The Ethanol Industry’s Commercial Capture

CO2 from corn ethanol plants is a great candidate for capture and sequestration because it is so clean. That also makes it a versatile and critical product for myriad commercial and industrial uses.
By Katie Schroeder | June 06, 2022

New and improving methods of reducing the carbon intensity (CI) scores of corn ethanol are enabling producers to tap into markets that place a premium on low-carbon biofuel. Carbon dioxide pipelines, which seek to aggregate CO2 from Midwest ethanol plants for permanent geologic sequestration—and cut CI scores in half—is an attractive option for ethanol plants that don’t already capture CO2 for commercial use. For the those that do, the jump to sequestration may be complicated by their already vital role as merchant CO2 suppliers.

Sam Rushing, president of consulting firm Advanced Cyrogenics and frequent contributor to Ethanol Producer Magazine, is an expert on the myriad commercial uses for CO2. He explains that 40 to 45 percent of the CO2 on the U.S. market comes from ethanol production. Rushing’s company helps producers find ways to “monetize what would otherwise be vented to the atmosphere” or, in the near future, sequestered. He says Advanced Cryogenics helps corn ethanol producers find the right use for their CO2, whether that be for captive or merchant use. “It’s all about sustainability as well, trying to come up with programs and sources and destinations that would be sustainable throughout time,” Rushing says.

Ethanol giant POET actively captures and sells ultra-high purity CO2 to the beverage industry for carbonated drinks, the food processing industry for refrigeration, municipalities for water treatment, and more, under the POET Pure brand, according to Doug Berven, POET’s vice president of corporate affairs. “It’s the right thing to do for the environment, to capture it and utilize it wherever we can, rather than venting it,” Berven says. As of mid-April, POET captures CO2 at roughly a dozen of its bioprocessing plants, more than a third of its fleet. 

While CO2 is not exclusively captured by the ethanol industry, ethanol producers have a unique selling point, in that CO2 captured from the process is renewable whether it is sequestered or not. Berven explains that the CO2 produced at POET has 65 to 85 percent less greenhouse gas emissions compared to competitors capturing CO2 from oil wells or ammonia manufacturing. “Any time we are sequestering or utilizing carbon we are reducing [CO2 in the atmosphere]. We’re not adding to [the atmosphere] like our competitors are,” Berven says. “That’s a really important aspect to understand.”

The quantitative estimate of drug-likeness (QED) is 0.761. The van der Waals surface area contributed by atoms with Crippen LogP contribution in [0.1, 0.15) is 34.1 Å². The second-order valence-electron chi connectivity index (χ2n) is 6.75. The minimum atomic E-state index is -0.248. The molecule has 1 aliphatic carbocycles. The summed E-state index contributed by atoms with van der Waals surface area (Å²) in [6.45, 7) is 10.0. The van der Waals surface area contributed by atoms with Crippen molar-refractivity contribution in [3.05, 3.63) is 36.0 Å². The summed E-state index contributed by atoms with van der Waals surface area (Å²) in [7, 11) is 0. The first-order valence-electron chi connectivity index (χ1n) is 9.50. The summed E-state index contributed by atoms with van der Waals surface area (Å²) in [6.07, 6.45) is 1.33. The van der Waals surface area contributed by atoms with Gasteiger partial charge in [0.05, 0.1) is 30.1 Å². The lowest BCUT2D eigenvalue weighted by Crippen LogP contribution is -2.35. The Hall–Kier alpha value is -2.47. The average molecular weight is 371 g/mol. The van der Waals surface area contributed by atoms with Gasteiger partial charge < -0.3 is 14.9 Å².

Utilizing CO2: Technology and Challenges
The technology for capturing and liquifying CO2 in an “over-the-fence” operation at an ethanol plant is not overly complicated, Rushing explains. “We are capturing CO2 off the fermentation process and then we condense it, and can sell it as a liquid,” he says. “What it really amounts to is, we have a skid that takes that CO2, scrubs it and then utilizes it, puts it in a form that is easy to ship either via truck mostly, or rail.”

The transportation element is key and can be a problem for anyone looking to pursue merchant CO2. Rushing explains that the CO2 must be compressed into a liquid in order to be transported and stored, since it would have too much volume for easy containment in gas form. “Thirty percent of the transportation of the commodity is by rail and 70 percent by truck, so it’s all about transportation, it’s the bottom line, it really is,” Rushing says.

POET is currently considering a variety of new technologies related to CO2 capture, utilization and sequestration, Berven says. “We are looking at all the options, everything that CO2 might be used for, whether that’s carbon capture and storage … further downstream technology or just being able to capture it and use it as a wholesale feedstock,” he explains.

POET is also continuously evaluating the markets, logistics and political landscape around CO2 utilization. “Various hurdles or just general business challenges,” Berven says. “I think we’ll be working out a lot of those challenges in the near future.”

He continues, describing the sensitive nature of the domestic CO2 market: “CO2 is a smaller marketplace, obviously, than the bioethanol or feed products we produce, but there is significant value there for a lot of different markets.”


Uses for Merchant CO2
The merchant CO2 sector typically produces food- or beverage-grade product as that large market segment tends to dictate product specs. “Many producers will make their CO2 beverage grade because the quality has higher requirements,” Rushing says. “It’s like the benchmark of good quality, so virtually all the merchant plants are making beverage grade CO2, even though the product might go to food and beverage.” He explains that about 70 percent of the CO2 in the United States goes to the food and beverage industry, 40 to 45 percent of which goes to the food industry where it is used for freezing and chilling, among other uses. Liquified CO2 is very cold and makes a great refrigerant. The beverage side of the CO2 market was holding steady, making up around 15 to 20 percent of the market as consumers had been trending toward buying more uncarbonated sports drinks and bottled water. However, Rushing explains, with the explosion of seltzer drinks and specialty beers, there is a growing need for CO2 within the beverage industry.